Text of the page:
Iranian Foreign Minister Mohammad Javad Zarif is on an international tour that will take him from Scandinavia to France and later to East Asia in search of solutions to rescue the Iran nuclear deal — also known as the Joint Comprehensive Plan of Action (JCPOA) — from collapse and to end ongoing tensions in the Persian Gulf.
Addressing a gathering of Iranians in the Swedish capital, Zarif expressed Iran's readiness for dialogue with its main regional rival, Saudi Arabia. Zarif revealed that during his recent trip to Kuwait, he told his hosts that talks between Tehran and Riyadh could start as immediately as "tomorrow" if the Saudis were prepared. "But they [Saudis] make odd statements, saying Zarif has no authority and that they have issues with General Qasem Soleimani," who is the commander of Iran's powerful Quds force, the overseas branch of the Islamic Revolutionary Guard Corps. Zarif suggested that the Saudis are "lying," as they rejected earlier offers involving Soleimani for talks over the situation in the region.
In the first leg of the European tour in Finland, Zarif was presented with a proposal meant to calm tensions in the Persian Gulf, where stakes have risen to the level of a military conflict between Tehran and Washington. Iran's Foreign Ministry spokesman Abbas Mousavi said the Finish offer is welcome, as Tehran has always sought "peace and stability in the sensitive region." Mousavi did not elaborate on the details of the package but warned in the meantime against "the forging of new alliances" that could destabilize the Persian Gulf.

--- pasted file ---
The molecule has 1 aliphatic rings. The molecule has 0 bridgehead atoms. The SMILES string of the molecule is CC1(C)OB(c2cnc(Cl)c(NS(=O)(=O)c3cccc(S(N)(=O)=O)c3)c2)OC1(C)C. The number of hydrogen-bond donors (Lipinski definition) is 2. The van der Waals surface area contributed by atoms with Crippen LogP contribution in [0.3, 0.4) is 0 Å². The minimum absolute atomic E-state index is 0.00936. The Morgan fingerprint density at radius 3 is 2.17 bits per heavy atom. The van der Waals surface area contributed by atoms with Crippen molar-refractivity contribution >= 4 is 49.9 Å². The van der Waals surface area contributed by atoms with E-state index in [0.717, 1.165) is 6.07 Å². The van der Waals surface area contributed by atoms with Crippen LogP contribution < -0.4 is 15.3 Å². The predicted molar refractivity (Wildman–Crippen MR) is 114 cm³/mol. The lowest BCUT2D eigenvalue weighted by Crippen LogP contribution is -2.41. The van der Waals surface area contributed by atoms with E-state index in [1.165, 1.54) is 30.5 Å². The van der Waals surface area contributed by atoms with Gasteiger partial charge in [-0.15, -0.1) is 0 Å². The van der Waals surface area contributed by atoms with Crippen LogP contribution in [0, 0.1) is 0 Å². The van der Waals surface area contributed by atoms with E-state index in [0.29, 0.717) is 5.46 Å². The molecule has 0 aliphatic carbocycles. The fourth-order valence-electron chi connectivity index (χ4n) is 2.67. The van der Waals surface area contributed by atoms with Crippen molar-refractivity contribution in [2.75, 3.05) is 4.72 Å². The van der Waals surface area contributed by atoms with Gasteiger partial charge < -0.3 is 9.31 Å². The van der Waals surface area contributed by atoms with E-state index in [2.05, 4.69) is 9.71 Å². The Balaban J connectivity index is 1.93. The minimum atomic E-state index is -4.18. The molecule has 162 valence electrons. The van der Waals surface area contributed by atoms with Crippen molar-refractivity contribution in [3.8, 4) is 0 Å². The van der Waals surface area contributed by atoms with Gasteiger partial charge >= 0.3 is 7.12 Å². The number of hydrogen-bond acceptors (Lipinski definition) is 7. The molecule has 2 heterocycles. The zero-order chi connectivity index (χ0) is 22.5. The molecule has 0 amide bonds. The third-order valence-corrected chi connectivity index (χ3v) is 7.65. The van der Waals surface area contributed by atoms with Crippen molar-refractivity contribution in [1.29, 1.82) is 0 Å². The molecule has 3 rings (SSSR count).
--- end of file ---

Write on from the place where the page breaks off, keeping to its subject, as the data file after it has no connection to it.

Zarif's journey will continue in Norway and France. The latter has recently advanced active diplomacy to convince Tehran to stay in the nuclear deal. In Paris, the top Iranian diplomat will sit down with President Emmanuel Macron only two days before the latter hosts his US counterpart, Donald Trump, for the G-7 summit.
Zarif is further scheduled to land in two other important destinations, Beijing and Tokyo. Being the leading importer of Iranian crude, China plays a crucial part in the entire standoff over the JCPOA. As the US administration's "maximum pressure" campaign seeks to shut off Iran's oil exports, convincing Beijing to maintain the purchases is a key priority in Iran's foreign policy.
The long itinerary of the Iranian foreign minister also includes Central Asia and the Caucasus as well as several African countries. But the close concentration on intense dialogue has not distracted the Islamic Republic from the new measures it has vowed to take. Officials in Tehran say a "third step" is nearly ready to be taken toward more reduction of JCPOA commitments. The nature of those measures remains undisclosed, but Tehran has said they are revocable if European signatories guarantee the economic relief Iran expects from the accord.
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